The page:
“The idea of the personal law is based on the conception of man as a social being, so that those transactions of his daily life which affect him most closely in a personal sense, such as marriage, divorce, legitimacy many kinds of capacity and succession, may be governed universally by that purpose ... Although the law of domicile is the chief criteria adopted by English courts for the personal law, it lies within the power of any man of full age and capacity to establish his domicile in any country he chooses and thereby automatically to make the law of that country his personal law”.
In view of the above it is quite clear that the definition of personal law is wider than what the applicant has contended in this matter and we would not accept to restrict its meaning under the Constitution and we opt to give it its widest meaning as defined above. We are therefore unable to find for the applicant on this point in the face of the above definition and the Constitutional provision excepting personal law under s 82(4) of the Constitution. It is one field of law where the Constitution gives the Legislature some latitude to create suitable laws that are in keeping with the peculiar needs and values of the society at any given time.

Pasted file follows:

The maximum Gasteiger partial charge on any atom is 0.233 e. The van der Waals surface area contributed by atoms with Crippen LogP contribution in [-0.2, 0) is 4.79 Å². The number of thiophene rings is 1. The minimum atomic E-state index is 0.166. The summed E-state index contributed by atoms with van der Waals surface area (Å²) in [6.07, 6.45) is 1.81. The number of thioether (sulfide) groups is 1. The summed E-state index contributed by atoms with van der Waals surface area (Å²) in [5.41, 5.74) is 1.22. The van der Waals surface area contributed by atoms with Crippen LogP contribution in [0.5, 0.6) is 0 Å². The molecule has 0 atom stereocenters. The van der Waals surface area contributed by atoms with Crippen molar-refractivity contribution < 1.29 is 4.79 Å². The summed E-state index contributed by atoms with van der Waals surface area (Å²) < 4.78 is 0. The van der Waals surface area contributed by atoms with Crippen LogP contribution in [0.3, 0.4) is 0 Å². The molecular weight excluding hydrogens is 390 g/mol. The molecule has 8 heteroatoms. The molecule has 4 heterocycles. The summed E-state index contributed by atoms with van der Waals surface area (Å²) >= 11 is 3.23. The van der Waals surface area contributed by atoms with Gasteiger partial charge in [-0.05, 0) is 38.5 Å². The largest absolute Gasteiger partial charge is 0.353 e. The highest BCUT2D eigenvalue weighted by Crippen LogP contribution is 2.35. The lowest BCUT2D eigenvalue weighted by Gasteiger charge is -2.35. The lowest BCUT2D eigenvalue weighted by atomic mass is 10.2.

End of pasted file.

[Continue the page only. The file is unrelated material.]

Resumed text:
(c) Jus Cogens
On this, a perusal of the authoritative sources and international jurisprudence reveals that although the applicants are correct in the definition of jus cogens as outlined above and its current classifications it has not yet embraced parental responsibility and the rights associated with it. The closest linkage is the right to life and we are not convinced that the challenged section(s) threaten the right to life. On the contrary the provisions endevour to provide for the gaps that have hitherto existed in the law so that the overriding interest of the child is satisfied even where the status of the parents is uncertain. The provisions have in our view been crafted in a fairly objective and reasonable manner. There is therefore nothing which we could apply to Kenya by way of jus cogens except the recognized classifications set out above. In enacting s 24 and 25 we find that the Legislature
invoked the provisions of s 82 of the Constitution.
(d) Conflict between the provisions of the Children Act